There are four common species of sea turtle in our waters: Kemp’s ridley, loggerhead, Atlantic green, and leatherback. When water temperatures dip below 50 degrees, around late October, sea turtles that do not migrate south for the winter months may become a victim of cold stunning.
According the National Oceanic and Atmospheric (NOAA) Fisheries, the term cold stunning refers to the hypothermic reaction that occurs when sea turtles are exposed to prolonged cold water temperatures. Initial symptoms include a decreased heart rate, decreased circulation, and lethargy, followed by shock, pneumonia and possibly death.
Atlantic Marine Conservation Society monitors beaches with volunteers to look for these turtles to get them the help they need. Even if a sea turtle appears to be deceased, there is a chance it is in fact alive and can be saved. Whether you join us for beach monitoring workshop or simply walk the beach on your own, you can help save sea turtles in New York.
Most important, keep the NYS Stranding Hotline number: 631.369.9829 in your phone and call immediately if you find a sea turtle whether you think it is alive or deceased.
Tips for Beach Monitoring – Do a Beach Cleanup!
Dress in warm clothing and bring gloves, a reusable bag, and if possible, a tarp, plastic sled, or tote to transport animal or marine debris found on the beach
Bring marine debris data sheets. The ShowLatLong app can be used to record the GPS locations of turtles and marine debris, and the Tides Near Me app will help you determine the tides.
Walk after high tide, especially north-facing beach (although animals and marine debris can wash up on any tide)
Once at the beach record the time you start walking and time you finish. Record the distance covered (you can also look it up on Google Maps and estimate the distance)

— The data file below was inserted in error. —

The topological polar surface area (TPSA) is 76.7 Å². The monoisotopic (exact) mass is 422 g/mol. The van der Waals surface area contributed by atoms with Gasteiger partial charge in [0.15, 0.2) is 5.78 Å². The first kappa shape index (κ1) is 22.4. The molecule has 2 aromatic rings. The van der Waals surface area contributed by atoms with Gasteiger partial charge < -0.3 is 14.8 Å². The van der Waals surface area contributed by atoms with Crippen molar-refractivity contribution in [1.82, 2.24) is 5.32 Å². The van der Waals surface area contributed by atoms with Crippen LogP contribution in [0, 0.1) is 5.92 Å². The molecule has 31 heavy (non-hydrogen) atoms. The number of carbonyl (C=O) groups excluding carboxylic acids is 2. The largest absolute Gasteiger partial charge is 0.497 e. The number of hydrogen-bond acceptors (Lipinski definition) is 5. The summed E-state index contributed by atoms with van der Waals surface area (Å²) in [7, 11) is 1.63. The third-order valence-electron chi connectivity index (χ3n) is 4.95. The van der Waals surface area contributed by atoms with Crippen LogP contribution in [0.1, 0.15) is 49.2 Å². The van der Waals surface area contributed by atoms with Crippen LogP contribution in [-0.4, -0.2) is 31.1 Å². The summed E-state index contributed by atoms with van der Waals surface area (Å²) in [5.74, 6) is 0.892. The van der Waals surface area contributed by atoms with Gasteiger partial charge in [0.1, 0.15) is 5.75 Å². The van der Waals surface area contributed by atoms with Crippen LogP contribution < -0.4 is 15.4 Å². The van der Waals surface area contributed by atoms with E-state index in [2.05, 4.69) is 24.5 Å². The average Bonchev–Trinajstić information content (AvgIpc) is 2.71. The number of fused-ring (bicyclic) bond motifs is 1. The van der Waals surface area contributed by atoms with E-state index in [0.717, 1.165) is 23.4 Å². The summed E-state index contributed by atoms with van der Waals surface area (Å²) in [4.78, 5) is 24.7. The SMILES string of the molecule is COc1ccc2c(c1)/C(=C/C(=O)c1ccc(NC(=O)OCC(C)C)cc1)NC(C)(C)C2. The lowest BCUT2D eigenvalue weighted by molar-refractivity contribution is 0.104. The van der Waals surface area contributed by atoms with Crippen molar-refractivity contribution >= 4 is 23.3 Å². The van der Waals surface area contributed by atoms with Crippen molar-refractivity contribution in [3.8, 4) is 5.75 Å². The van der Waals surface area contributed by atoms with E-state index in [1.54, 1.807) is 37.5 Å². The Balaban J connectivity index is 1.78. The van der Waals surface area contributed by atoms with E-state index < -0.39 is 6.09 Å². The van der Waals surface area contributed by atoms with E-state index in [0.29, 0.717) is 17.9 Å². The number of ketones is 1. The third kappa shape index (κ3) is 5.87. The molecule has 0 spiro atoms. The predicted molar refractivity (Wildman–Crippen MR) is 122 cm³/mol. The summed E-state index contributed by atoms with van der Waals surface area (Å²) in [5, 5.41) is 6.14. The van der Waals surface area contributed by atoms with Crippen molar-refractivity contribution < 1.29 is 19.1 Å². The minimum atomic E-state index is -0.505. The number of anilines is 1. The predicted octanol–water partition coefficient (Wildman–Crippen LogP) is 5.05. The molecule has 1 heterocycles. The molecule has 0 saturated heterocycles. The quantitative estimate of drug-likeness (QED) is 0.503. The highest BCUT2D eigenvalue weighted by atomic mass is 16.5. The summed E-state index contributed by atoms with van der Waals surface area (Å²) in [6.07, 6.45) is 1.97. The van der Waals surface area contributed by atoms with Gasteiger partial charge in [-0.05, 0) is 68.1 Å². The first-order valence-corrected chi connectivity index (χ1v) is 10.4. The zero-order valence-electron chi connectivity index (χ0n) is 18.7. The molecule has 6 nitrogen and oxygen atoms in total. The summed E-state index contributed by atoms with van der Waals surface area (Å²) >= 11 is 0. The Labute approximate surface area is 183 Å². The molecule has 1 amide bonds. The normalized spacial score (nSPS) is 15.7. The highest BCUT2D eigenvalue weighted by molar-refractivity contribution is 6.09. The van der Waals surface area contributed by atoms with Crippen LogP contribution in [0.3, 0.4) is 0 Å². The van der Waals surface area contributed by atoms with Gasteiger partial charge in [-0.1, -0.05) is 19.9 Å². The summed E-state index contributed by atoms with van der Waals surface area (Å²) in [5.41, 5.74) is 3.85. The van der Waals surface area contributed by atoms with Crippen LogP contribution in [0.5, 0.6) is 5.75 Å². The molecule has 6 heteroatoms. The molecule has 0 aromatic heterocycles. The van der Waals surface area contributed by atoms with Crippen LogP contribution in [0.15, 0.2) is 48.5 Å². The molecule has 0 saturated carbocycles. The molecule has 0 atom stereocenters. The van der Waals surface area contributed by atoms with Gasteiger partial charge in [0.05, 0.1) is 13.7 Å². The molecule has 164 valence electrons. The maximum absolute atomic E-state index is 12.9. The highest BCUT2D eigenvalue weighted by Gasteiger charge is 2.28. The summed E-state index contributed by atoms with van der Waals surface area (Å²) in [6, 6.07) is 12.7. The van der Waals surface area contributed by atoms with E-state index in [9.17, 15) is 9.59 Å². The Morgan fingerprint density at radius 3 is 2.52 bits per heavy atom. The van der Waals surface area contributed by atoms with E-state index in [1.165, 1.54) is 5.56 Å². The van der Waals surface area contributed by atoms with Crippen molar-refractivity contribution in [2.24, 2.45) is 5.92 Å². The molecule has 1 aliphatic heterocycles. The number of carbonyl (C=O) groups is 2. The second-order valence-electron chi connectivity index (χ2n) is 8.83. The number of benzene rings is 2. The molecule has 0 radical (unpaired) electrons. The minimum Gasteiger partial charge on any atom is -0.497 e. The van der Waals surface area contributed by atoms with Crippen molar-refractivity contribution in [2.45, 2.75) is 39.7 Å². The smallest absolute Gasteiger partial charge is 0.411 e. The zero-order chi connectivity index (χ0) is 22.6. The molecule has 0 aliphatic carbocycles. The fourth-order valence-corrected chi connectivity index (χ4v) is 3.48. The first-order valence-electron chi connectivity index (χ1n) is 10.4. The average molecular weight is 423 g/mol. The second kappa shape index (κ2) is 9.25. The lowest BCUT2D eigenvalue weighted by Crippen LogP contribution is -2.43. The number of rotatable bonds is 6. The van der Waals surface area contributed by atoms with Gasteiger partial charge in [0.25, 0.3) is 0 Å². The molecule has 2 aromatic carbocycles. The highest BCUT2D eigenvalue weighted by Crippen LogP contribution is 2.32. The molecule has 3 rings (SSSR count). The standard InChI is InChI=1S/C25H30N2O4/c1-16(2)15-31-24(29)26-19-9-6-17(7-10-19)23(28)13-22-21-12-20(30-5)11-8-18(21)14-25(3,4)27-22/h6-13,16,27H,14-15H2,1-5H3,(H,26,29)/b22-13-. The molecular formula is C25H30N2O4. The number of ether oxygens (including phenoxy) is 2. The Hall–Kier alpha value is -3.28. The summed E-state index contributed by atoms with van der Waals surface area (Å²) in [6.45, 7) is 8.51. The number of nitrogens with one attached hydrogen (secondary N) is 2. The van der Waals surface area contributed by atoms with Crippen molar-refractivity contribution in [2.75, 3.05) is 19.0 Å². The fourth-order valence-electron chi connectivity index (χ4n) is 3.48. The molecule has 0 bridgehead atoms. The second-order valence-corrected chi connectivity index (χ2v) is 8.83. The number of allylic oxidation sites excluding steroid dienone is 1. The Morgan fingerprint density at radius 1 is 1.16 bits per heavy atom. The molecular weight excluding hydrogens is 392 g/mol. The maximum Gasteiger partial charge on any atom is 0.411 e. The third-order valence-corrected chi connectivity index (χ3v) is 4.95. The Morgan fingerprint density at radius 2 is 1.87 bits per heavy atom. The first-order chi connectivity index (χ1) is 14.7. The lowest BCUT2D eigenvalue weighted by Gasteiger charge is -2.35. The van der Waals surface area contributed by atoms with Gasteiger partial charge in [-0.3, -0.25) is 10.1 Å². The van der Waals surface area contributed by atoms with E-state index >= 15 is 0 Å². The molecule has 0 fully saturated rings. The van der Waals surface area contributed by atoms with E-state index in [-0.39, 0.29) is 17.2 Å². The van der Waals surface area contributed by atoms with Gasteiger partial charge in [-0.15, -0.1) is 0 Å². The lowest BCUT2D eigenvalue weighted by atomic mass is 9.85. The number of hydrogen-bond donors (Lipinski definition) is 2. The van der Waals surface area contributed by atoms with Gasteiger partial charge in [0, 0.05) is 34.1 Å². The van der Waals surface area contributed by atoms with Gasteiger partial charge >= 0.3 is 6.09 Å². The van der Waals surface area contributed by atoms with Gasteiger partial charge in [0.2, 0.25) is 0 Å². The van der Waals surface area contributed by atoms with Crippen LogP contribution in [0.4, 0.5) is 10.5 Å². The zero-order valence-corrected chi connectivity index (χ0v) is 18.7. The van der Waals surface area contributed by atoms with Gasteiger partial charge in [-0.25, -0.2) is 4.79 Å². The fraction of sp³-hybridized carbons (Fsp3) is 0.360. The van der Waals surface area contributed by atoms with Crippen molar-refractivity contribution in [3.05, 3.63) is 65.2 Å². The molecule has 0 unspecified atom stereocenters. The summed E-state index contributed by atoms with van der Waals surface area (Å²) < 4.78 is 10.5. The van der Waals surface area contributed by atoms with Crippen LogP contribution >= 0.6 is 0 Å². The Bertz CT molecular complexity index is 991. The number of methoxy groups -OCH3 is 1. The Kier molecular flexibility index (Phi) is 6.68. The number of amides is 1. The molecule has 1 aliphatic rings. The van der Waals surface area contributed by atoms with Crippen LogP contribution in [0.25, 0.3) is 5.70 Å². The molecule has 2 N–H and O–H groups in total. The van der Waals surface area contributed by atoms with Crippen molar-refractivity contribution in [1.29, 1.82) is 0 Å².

Pick up marine debris while monitoring the beach for sea turtles
Send data to the email@example.com
If an animal is encountered, suspend beach cleanup!
What to Do When You Find a Sea Turtle
If at any point you encounter an animal, call the NYS Stranding Hotline immediately at 631.369.9829. (Always assume the Sea Turtle is alive if it has a head)
Be prepared with the best location
Your name and contact number
Size of turtle
After calling it in to the hotline:
Follow instruction received from the person running the call from the hotline
If the animal is in danger of washing back out and it is safe for you to move the animal, move it higher on the beach making sure it is orientated with its plastron (bottom of the animal) down and its flippers are free to move
Shelter the animal from the wind without touching the animal
Record the stranding location, time of encounter, (if you have thermometer take water and air temperature)
If possible, wait for the responders
If you cannot wait make sure the location is marked and visible so the responders can locate the animal
If asked to transport the animal to the beach access area:
Transport the animal with the plastron (bottom of the turtle) facing down
Keep the head facing away from you as you transport the animal (they can bite)
Watch for flipper movement as they can be strong and hit your hands when carrying the animal
Keep flippers free to move and record any activity (or lack of activity of the animal) before and during transport to beach access